Protect yourself and your business against smishing

The latest cyber-scam to hit the headlines is smishing, in which fraudsters gain access to your electronic banking details through a text message that appears to come from your bank.

The reason it is in the news is that Santander has refused to refund more than £36,000 lost by three customers due to smishing – on the grounds of negligence. These were consumer accounts, but business accounts are just as vulnerable. This makes it very important that you protect yourself against falling for smishing scams in the first place.

What is smishing?

Fraudsters send text messages that appear to be coming from your bank. The text messages may claim to come from the Fraud department, and warn that your account has been compromised or that someone is trying to access your account from another device. The text message will ask you to click on a link to update personal details, or it will give you a telephone number and ask you to call it urgently.

You may be convinced that the text is genuine because it appears on an existing thread of genuine messages from the bank. Do not be fooled: fraudsters can do this by using a tactic called ‘number spoofing’.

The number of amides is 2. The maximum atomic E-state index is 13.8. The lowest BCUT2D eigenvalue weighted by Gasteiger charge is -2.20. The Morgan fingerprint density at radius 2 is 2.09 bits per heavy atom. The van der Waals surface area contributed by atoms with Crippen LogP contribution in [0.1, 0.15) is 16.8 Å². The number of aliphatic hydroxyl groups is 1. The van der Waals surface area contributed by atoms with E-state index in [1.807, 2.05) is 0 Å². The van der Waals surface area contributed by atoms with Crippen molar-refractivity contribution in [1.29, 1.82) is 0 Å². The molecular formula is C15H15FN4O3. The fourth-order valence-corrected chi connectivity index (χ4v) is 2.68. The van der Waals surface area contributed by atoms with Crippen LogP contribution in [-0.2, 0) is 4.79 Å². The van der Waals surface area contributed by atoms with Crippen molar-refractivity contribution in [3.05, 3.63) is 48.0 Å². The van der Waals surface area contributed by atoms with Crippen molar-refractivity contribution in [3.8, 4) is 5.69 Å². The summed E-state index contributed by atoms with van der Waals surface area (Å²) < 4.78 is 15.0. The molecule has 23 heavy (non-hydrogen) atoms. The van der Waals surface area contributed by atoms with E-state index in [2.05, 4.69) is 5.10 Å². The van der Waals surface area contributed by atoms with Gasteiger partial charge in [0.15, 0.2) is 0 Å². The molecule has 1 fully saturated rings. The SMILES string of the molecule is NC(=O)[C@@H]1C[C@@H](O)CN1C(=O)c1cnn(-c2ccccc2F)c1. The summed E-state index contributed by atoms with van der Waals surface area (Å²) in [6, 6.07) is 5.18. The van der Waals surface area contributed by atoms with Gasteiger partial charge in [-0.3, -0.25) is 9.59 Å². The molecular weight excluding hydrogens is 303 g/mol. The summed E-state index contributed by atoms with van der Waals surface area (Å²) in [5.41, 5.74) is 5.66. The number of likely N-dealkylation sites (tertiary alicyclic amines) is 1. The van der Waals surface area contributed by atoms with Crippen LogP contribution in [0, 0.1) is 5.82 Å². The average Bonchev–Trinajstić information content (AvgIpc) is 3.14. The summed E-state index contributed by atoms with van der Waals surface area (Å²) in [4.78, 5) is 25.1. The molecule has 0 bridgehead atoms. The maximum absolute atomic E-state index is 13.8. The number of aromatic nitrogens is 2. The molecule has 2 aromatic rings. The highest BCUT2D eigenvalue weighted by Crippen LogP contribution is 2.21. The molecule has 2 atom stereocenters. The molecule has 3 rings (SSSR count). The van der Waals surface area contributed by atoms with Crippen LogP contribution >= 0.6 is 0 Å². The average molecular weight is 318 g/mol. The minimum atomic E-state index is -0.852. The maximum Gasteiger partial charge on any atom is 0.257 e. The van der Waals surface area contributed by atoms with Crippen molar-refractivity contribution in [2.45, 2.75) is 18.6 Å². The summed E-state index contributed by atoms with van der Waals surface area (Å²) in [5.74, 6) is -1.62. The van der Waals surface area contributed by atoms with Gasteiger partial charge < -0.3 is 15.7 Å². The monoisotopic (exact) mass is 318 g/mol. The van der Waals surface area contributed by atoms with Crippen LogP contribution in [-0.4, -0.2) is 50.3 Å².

Once you have contacted them, they will ask for your bank details or trick you into resetting your password and giving them the one-time-only PIN sent to your phone. That gives them full access to your bank account and allows them to set up a password and lock you out of the account.

How to protect yourself against smishing

  • Never, ever, share personal or security details such as your PIN, password or other logon information. No real bank, credit card company, or other financial institution will ever ask you to.
  • Don’t assume a text message is genuine, even if it appears in an existing thread. And don’t be flummoxed into responding immediately to a message, when you may not be thinking clearly.
  • Never click on a link or call a number that is sent to you in a text. If you want to set your mind at rest, call the Fraud Department number that is on the back of your bank card or published in your bank’s website.

‘Cyber-criminals are getting better and better at creating convincing-looking fake emails and text messages,’ said Barrie Giles, Managing Director of First Line IT. ‘They also confuse people by insisting that they should respond urgently. The way to avoid being caught out by scams such as these is to keep calm, phone your bank on a number you know and stick rigidly to cyber-security principles of never giving anyone your logon details.’

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